Change is a constant in life. Organizations of all sizes must adapt to market conditions, customer preferences, regulatory changes, or more at some point. However, knowing these changes are coming and preparing for these changes are two different matters.
To help small and medium-sized businesses like yours plan for these events, Mineral sat down with two change management experts in a recent webinar. Susan Anderson, Chief Services Officer at Mineral, and Stacy Harris, Chief Research Officer at Sapient Insights, spent some time answering common questions and best practices for small to medium-sized businesses.
Here are some of the highlights of their conversation. Visit our resource center to catch more of Mineral’s insights.
Susan: “At the heart, change management is about understanding what processes, technologies, or organizational changes are coming and ensuring that you’re intentionally managing your workforce, customers, and suppliers to understand what’s coming and how things need to change. So simply put, it’s managing that change of proactively going from one state to the new state.”
Stacy: “Identify the big change and ensure people are prepared for it. What behavior shifts do we want people to make because of this change? We often forget that change has an impact on people. It’s not just about new technology. It’s not just about a new model for doing business or even a new location where the business will be taking place. It is about human beings and their reaction to that change. And so, we’ve seen a lot of emphasis over the last five years placed on the human component and the outcomes we want from a behavior shift.”
Susan: “Change management is a core leadership competence. It’s a competency that leaders need to be teaching our managers what to expect, but also managing their teams through those new behavior changes. There’s the initial shock of a change that happens. But the muscle memory of changing the behavior is the heart of what will make that a sustainable change.”
Stacy: “We see in our data that change management is a continuous model. Having a functional organization means that someone is always thinking about upcoming changes. Organizations that do this are also more prepared for the changes because they always have tools and things in place. We see about 28% of businesses under 500 employees with a continuous change management model in place for their organizations and about 35% of large organizations. These organizations are among the best prepared for change.”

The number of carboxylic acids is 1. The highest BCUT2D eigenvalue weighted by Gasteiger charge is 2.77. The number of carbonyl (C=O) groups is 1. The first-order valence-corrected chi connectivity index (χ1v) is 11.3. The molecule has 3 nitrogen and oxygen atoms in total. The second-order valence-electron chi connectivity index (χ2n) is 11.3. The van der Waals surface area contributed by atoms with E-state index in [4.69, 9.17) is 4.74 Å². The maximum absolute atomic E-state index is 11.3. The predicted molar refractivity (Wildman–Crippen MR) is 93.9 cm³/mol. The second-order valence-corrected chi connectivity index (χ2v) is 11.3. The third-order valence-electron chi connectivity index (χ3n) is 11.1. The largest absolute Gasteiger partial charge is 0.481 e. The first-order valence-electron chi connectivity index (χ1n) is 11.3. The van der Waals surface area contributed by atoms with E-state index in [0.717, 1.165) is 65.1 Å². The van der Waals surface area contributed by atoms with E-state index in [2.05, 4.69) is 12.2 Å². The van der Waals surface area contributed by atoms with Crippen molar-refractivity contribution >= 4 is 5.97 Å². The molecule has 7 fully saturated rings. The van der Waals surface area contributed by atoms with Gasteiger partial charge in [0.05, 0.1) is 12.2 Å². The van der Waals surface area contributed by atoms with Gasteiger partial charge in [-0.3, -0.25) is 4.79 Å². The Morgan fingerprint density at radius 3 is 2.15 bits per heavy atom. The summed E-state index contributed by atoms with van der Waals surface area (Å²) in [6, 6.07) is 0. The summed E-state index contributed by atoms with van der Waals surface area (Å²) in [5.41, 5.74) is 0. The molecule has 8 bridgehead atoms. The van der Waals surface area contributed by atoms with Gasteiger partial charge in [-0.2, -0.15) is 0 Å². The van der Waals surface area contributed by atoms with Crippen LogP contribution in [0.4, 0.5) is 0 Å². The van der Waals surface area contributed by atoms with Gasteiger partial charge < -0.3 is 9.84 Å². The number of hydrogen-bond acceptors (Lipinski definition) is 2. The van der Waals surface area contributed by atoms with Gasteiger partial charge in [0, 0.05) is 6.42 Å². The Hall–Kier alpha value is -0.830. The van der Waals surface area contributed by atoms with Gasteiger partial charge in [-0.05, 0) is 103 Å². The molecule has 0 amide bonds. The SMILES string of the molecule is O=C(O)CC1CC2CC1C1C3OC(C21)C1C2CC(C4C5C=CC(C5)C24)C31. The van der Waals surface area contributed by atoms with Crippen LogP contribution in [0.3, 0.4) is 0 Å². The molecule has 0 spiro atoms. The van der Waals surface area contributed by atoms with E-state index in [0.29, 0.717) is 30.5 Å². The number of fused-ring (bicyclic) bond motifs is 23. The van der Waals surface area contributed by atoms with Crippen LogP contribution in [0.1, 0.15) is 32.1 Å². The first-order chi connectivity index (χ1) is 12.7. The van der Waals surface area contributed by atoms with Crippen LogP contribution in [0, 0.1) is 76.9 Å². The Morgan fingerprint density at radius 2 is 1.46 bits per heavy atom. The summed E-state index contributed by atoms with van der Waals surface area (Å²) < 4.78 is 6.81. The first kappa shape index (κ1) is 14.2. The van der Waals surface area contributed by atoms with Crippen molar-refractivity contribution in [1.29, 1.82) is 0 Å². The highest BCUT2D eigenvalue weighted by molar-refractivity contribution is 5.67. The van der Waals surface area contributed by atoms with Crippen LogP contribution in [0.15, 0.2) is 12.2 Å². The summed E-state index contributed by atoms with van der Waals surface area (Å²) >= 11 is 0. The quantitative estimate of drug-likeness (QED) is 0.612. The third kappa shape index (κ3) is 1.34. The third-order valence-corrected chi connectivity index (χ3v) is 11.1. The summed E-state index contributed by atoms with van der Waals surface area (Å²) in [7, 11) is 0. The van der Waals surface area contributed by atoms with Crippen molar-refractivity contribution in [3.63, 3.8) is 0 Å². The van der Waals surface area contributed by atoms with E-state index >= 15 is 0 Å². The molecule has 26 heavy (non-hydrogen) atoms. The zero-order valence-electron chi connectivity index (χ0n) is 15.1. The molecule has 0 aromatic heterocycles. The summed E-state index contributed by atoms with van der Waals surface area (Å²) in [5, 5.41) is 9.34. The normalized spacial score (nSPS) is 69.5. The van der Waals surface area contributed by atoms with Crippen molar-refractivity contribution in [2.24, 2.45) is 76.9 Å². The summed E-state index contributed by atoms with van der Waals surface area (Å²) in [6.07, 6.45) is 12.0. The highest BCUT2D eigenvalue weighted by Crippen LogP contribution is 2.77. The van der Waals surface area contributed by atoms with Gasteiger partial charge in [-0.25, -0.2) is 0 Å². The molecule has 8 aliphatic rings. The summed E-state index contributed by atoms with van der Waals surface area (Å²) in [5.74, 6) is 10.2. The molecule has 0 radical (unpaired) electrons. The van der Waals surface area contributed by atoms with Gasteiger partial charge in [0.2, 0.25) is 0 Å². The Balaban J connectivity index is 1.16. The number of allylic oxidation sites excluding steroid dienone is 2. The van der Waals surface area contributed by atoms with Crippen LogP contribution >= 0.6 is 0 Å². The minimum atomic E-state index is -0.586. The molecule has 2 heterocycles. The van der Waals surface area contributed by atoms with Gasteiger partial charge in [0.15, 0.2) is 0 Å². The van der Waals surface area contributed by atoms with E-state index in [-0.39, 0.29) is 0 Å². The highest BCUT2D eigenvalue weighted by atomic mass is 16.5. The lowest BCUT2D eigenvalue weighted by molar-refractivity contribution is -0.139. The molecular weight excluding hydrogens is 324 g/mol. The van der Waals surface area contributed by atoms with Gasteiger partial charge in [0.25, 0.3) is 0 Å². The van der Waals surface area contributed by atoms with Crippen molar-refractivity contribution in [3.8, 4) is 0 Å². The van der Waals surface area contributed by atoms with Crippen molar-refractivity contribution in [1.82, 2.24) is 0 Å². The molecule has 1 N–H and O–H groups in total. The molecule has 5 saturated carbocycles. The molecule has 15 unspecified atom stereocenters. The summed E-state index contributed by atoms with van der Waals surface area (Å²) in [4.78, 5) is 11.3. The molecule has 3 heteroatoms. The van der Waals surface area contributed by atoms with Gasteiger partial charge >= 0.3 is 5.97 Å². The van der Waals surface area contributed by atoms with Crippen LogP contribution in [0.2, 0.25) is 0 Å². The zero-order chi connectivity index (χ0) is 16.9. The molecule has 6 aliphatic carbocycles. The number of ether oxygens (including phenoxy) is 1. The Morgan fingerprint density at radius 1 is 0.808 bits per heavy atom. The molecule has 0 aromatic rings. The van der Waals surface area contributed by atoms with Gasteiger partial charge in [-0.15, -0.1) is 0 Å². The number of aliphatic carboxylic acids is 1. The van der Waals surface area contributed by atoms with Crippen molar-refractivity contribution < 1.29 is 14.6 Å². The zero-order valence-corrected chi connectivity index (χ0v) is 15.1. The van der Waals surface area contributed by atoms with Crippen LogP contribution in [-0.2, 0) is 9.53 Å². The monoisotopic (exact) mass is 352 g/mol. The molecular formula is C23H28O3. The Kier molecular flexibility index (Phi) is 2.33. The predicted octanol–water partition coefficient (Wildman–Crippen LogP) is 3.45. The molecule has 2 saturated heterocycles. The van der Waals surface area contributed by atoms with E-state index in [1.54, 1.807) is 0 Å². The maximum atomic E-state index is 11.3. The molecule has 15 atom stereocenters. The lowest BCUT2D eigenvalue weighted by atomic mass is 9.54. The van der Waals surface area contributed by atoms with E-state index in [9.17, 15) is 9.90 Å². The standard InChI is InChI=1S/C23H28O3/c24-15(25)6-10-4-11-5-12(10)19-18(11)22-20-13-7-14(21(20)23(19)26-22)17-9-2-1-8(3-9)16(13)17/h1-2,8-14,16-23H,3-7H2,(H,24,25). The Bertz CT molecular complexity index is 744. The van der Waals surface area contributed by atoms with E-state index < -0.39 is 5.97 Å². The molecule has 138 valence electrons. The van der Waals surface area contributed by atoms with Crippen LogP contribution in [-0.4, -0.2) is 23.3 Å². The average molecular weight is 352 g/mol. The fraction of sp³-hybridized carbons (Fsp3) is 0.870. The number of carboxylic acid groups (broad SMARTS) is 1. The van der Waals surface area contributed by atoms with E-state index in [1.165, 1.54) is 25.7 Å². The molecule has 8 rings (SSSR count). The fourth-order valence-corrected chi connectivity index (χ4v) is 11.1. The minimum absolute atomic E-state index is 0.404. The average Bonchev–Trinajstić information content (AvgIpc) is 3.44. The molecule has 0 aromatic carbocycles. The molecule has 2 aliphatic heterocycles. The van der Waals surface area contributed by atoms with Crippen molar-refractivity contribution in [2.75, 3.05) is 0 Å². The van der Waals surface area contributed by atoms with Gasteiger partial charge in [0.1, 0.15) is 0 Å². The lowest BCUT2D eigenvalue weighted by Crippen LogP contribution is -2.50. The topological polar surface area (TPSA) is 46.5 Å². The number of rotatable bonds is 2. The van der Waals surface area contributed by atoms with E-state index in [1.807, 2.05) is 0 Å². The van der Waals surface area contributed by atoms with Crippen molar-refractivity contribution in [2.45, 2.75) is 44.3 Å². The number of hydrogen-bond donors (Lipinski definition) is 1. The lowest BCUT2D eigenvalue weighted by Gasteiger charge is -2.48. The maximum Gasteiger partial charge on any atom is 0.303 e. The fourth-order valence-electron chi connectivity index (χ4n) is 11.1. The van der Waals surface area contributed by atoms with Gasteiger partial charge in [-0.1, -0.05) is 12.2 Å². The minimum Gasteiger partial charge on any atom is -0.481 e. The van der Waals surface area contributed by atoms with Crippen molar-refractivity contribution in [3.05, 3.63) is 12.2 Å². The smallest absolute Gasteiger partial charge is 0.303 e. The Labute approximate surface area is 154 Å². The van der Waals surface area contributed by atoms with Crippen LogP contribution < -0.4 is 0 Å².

Susan: “At Mineral, we talk monthly to thousands of small and medium-sized businesses. One of the things that have been a constant for us is the ongoing need for leadership to anticipate change and continue to coach and monitor their teammates. There are a lot of stresses during transition: are they short-staffed, or are the customer expectations changing? Right now, the hiring landscape is challenging. Still, we’re seeing emerging as a core management principle, taking time to build these skills within your management team around anticipating and then supporting team members through their various individual journeys.”
Stacy: “I would agree. Our data has shown that organizations that invest in continuous change manager skills see a 15-20% increase in business outcomes. We’re seeing that year-over-year change management is the number one thing you can implement in your company to be seen as a strategic HR Function to get better business outcomes and more out of your investments.”
Susan: “I think it has to start with laying out who’s impacted. Don’t just think about your management team. Think about your employees who are potentially impacted by something that’s changing. But also, you’ve got suppliers. You’ve got customers, I mean, the whole ecosystem there. So don’t forget that. Anyone who might be impacted by any changes you’re looking at needs to be considered.”
Susan continued: “What I recommend is doing some groupings. Who are grouped in clusters like the high magnitude of change and then looking at, you know, how resilient are they? So that’s step number one. Who are your stakeholders? And then, before you get too far down, I’d say take a moment and validate your assumptions. It is easy for me as a leader to think I know what’s changing and how people will react to it. But I can tell you that 90% of the value of knowing how to anticipate what’s going to change comes from the line level. So, take time early on and validate what you think the impact will be to the changes you’re planning.”
Susan: “When I worked at Fortune 50 companies, we would create these amazing champion networks where we would formally meet with them, get their take on changes that are coming. They would also sort of amplify back into their teams what’s coming. So, they were a bit of a champion in a smaller organization. This may be a little less formal. It may be your HR Business partners or your line managers, but develop a community of stakeholders that can be your champions, and don’t be afraid of pulling into that group, your biggest naysayers. And as scary as that sounds, understanding the less happy path in advance will set you up for success.”
Stacy: “I would look toward your productivity tools. Suppose you’re looking at technology that helps you manage. In that case, you can look for anything with a communication component to manage seeing people open and interact with technology yourself. I would also say your project management tools that you’re using internally; if people are already used to using them, putting your change management efforts through that process, we see that works very well for many organizations. Much of the current HR Tech systems out in the market have really powerful workflow tools, and we often overlook that that could be part of our change process.”
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